The bill states that the nuclear power plants in New Jersey are necessary to meet the Energy Master Plan of New Jersey's goal of 100 percent clean energy generation by 2050 and the GLobal Warming Response Act's goal of reducing greenhouse gas emissions 80 percent by 2050. The bill also states that "the retirement of nuclear power generation will inevitably result in an immediate increase in air emissions within New Jersey due to increased reliance on natural gas-fired generation and coal fired generation." Nuclear power plants currently generate 40 percent of the electricity needs of New Jersey.
Nuclear power plants that wish to participate in the program will have to be certified by the New Jersey Board of Public Utilities. In order to be eligible to be granted the ZECs, the board must determine that the nuclear power plant meets the objectives of the act. The ZECs are stated as being similar to compensation given to other non-emitting energy generation resources, which includes solar, wind, hydropower, and tidal power.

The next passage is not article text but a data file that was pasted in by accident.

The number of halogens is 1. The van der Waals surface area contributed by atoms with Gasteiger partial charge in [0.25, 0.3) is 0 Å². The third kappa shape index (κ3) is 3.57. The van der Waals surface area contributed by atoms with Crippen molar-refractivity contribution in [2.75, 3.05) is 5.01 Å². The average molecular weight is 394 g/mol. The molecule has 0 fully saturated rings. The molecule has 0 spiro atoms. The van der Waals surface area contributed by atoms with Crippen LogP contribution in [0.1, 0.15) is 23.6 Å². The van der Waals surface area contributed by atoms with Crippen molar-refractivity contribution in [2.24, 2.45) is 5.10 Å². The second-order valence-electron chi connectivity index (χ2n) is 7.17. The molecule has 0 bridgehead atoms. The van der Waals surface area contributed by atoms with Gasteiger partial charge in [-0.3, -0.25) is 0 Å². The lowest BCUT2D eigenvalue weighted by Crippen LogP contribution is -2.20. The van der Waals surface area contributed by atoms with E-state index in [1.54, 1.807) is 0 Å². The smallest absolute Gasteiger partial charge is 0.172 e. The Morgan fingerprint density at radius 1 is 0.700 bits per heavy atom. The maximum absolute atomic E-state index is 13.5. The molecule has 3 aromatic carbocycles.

Costs for the ZECs will be recovered through a $0.004 per kilowatt-hour tariff that will be applied to retail distribution customers of the public utilities. The bill is expected [fiscal estimate, PDF] to increase the state revenue by up to $20 million per year.
A lawsuit was filed [JURIST report] in February 2017 against a similar ZEC bill that was passed in Illinois. The Connecticut House of Representatives passed [JURIST report] a similar bill in October. New York also enacted [Press release] a ZEC standard in August 2016.